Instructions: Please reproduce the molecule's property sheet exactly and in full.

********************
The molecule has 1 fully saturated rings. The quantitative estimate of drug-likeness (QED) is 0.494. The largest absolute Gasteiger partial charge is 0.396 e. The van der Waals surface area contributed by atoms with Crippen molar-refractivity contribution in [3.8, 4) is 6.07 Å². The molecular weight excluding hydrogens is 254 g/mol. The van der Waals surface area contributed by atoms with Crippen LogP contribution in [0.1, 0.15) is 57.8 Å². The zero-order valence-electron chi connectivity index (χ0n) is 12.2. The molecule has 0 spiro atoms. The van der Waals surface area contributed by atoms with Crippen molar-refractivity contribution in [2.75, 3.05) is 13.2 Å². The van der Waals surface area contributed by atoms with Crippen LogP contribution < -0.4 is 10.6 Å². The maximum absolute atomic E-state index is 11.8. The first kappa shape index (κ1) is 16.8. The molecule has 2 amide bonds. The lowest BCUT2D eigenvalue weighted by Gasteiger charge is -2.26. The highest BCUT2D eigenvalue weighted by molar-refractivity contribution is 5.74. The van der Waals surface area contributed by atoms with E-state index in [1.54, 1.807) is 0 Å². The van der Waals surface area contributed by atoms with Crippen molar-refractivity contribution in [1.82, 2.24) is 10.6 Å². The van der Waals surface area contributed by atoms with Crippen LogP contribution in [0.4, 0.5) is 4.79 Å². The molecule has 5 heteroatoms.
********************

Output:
The molecule has 1 fully saturated rings. The quantitative estimate of drug-likeness (QED) is 0.494. The largest absolute Gasteiger partial charge is 0.396 e. The van der Waals surface area contributed by atoms with Crippen molar-refractivity contribution in [3.8, 4) is 6.07 Å². The molecular weight excluding hydrogens is 254 g/mol. The van der Waals surface area contributed by atoms with Crippen LogP contribution in [0.1, 0.15) is 57.8 Å². The zero-order valence-electron chi connectivity index (χ0n) is 12.2. The molecule has 0 spiro atoms. The van der Waals surface area contributed by atoms with Crippen molar-refractivity contribution in [2.75, 3.05) is 13.2 Å². The van der Waals surface area contributed by atoms with Crippen LogP contribution < -0.4 is 10.6 Å². The maximum absolute atomic E-state index is 11.8. The first kappa shape index (κ1) is 16.8. The molecule has 2 amide bonds. The lowest BCUT2D eigenvalue weighted by Gasteiger charge is -2.26. The highest BCUT2D eigenvalue weighted by molar-refractivity contribution is 5.74. The van der Waals surface area contributed by atoms with E-state index in [1.54, 1.807) is 0 Å². The van der Waals surface area contributed by atoms with Crippen molar-refractivity contribution in [1.82, 2.24) is 10.6 Å². The van der Waals surface area contributed by atoms with Crippen LogP contribution in [0.4, 0.5) is 4.79 Å². The molecule has 5 heteroatoms.